How our Brains Foster Wrongful Convictions

How our Brains Foster Wrongful Convictions

Wrongfully convicted

Back in college my social psychology professor, Elliot Aaronson Ph.D., told us a story over 3 lectures that had us absolutely riveted. It was about a young man Bradley Nelson Page (not to be confused with Dr. Bradley Nelson), a UC Berkeley student who had been accused of murdering his girlfriend.   Dr. Aaronson led us through all the factors of the interrogation that led Page to a false confession of her murder.

That story left me with a sense of awe about how effective persuasion could be.  But it also left me profoundly disturbed about how it could be used, and the implications it had on our “justice” system.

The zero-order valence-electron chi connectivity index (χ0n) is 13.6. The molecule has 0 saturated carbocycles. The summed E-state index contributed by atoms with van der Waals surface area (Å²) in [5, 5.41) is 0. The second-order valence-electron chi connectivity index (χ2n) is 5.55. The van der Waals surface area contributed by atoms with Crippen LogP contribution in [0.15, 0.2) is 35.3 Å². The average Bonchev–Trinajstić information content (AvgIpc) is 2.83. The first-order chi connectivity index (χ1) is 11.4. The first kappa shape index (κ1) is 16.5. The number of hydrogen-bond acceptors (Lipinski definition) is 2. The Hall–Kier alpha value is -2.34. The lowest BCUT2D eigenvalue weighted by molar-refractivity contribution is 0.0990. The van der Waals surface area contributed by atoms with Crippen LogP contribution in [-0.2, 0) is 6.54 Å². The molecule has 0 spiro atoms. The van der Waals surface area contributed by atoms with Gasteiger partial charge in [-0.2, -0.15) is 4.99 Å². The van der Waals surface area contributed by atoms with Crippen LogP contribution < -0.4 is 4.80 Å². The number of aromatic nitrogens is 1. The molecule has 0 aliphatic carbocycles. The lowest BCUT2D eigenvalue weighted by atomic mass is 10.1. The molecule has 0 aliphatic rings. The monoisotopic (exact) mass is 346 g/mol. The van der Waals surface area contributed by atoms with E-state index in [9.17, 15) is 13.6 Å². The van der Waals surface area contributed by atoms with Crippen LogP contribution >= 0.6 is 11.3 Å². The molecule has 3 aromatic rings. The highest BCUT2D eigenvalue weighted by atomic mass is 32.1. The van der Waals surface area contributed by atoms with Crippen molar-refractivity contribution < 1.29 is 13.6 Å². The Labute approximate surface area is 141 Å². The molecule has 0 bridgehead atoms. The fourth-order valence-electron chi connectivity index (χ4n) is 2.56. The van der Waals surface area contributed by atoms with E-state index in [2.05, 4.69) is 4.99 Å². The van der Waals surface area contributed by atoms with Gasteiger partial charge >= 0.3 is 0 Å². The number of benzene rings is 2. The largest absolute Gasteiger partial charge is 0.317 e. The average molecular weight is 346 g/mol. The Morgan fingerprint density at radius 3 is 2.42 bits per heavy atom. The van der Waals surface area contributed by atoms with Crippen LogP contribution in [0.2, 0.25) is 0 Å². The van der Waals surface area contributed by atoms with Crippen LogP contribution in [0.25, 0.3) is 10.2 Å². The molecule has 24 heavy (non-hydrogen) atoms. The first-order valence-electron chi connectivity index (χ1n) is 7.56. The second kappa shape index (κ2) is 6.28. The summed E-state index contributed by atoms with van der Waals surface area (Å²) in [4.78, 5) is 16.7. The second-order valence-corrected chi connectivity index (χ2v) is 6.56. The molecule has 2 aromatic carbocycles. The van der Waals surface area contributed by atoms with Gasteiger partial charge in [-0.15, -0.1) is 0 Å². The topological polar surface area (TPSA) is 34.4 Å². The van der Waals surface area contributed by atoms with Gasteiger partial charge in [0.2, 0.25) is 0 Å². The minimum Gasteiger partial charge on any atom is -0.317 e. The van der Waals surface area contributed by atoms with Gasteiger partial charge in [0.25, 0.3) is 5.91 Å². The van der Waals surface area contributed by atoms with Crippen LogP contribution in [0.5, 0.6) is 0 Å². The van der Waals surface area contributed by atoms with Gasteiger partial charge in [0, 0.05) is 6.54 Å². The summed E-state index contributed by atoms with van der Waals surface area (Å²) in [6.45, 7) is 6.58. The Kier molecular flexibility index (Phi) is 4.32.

We heard how the police used various mechanisms we discussed in class to force Page to concoct a story that allowed them to frame him.   As a college student, Page could have never imagined that the police would lie and use such manipulative tactics to force a confession!   He later recanted his confession after he was given enough space and rest to think clearly.

But his recanting wasn’t sufficient.

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